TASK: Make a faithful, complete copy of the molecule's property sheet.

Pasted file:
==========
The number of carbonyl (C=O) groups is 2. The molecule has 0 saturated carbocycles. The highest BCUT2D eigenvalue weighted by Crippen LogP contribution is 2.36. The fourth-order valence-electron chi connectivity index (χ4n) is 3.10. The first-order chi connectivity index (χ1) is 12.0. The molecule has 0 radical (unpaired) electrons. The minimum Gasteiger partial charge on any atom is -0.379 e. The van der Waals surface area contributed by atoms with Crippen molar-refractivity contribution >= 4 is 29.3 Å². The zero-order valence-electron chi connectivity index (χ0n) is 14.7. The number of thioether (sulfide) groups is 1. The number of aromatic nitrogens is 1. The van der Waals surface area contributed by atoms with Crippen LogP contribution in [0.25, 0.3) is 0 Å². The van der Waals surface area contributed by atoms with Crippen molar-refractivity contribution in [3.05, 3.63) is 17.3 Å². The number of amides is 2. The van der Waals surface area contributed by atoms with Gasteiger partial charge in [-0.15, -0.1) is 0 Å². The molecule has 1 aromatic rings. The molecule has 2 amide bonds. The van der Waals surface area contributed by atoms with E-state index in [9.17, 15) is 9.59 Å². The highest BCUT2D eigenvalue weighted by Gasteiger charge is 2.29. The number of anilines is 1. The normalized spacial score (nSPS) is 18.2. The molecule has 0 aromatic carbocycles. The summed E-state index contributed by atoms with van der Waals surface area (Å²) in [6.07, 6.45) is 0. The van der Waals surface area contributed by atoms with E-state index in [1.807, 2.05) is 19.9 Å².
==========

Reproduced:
The number of carbonyl (C=O) groups is 2. The molecule has 0 saturated carbocycles. The highest BCUT2D eigenvalue weighted by Crippen LogP contribution is 2.36. The fourth-order valence-electron chi connectivity index (χ4n) is 3.10. The first-order chi connectivity index (χ1) is 12.0. The molecule has 0 radical (unpaired) electrons. The minimum Gasteiger partial charge on any atom is -0.379 e. The van der Waals surface area contributed by atoms with Crippen molar-refractivity contribution >= 4 is 29.3 Å². The zero-order valence-electron chi connectivity index (χ0n) is 14.7. The number of thioether (sulfide) groups is 1. The number of aromatic nitrogens is 1. The van der Waals surface area contributed by atoms with Crippen LogP contribution in [0.25, 0.3) is 0 Å². The van der Waals surface area contributed by atoms with Crippen molar-refractivity contribution in [3.05, 3.63) is 17.3 Å². The number of amides is 2. The van der Waals surface area contributed by atoms with Gasteiger partial charge in [-0.15, -0.1) is 0 Å². The molecule has 1 aromatic rings. The molecule has 2 amide bonds. The van der Waals surface area contributed by atoms with E-state index in [9.17, 15) is 9.59 Å². The highest BCUT2D eigenvalue weighted by Gasteiger charge is 2.29. The number of anilines is 1. The normalized spacial score (nSPS) is 18.2. The molecule has 0 aromatic carbocycles. The summed E-state index contributed by atoms with van der Waals surface area (Å²) in [6.07, 6.45) is 0. The van der Waals surface area contributed by atoms with E-state index in [1.807, 2.05) is 19.9 Å².